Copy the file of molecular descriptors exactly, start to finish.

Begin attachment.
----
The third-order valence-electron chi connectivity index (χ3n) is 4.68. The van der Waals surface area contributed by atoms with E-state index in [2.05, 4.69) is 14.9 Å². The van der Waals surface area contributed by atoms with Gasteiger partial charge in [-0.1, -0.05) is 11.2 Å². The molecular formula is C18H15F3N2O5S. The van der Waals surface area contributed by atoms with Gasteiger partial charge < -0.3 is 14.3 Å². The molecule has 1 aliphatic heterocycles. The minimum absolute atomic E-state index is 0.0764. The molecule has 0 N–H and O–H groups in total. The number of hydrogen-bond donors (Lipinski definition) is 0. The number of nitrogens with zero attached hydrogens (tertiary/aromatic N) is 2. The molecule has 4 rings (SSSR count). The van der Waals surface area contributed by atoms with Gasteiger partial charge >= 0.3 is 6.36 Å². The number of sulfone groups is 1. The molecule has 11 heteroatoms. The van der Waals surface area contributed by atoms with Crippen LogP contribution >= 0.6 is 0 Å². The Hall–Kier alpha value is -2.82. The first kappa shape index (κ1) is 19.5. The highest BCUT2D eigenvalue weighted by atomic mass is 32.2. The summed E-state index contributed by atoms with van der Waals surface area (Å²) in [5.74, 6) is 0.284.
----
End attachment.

The third-order valence-electron chi connectivity index (χ3n) is 4.68. The van der Waals surface area contributed by atoms with E-state index in [2.05, 4.69) is 14.9 Å². The van der Waals surface area contributed by atoms with Gasteiger partial charge in [-0.1, -0.05) is 11.2 Å². The molecular formula is C18H15F3N2O5S. The van der Waals surface area contributed by atoms with Gasteiger partial charge < -0.3 is 14.3 Å². The molecule has 1 aliphatic heterocycles. The minimum absolute atomic E-state index is 0.0764. The molecule has 0 N–H and O–H groups in total. The number of hydrogen-bond donors (Lipinski definition) is 0. The number of nitrogens with zero attached hydrogens (tertiary/aromatic N) is 2. The molecule has 4 rings (SSSR count). The van der Waals surface area contributed by atoms with Gasteiger partial charge >= 0.3 is 6.36 Å². The number of sulfone groups is 1. The molecule has 11 heteroatoms. The van der Waals surface area contributed by atoms with Crippen LogP contribution >= 0.6 is 0 Å². The Hall–Kier alpha value is -2.82. The first kappa shape index (κ1) is 19.5. The highest BCUT2D eigenvalue weighted by atomic mass is 32.2. The summed E-state index contributed by atoms with van der Waals surface area (Å²) in [5.74, 6) is 0.284.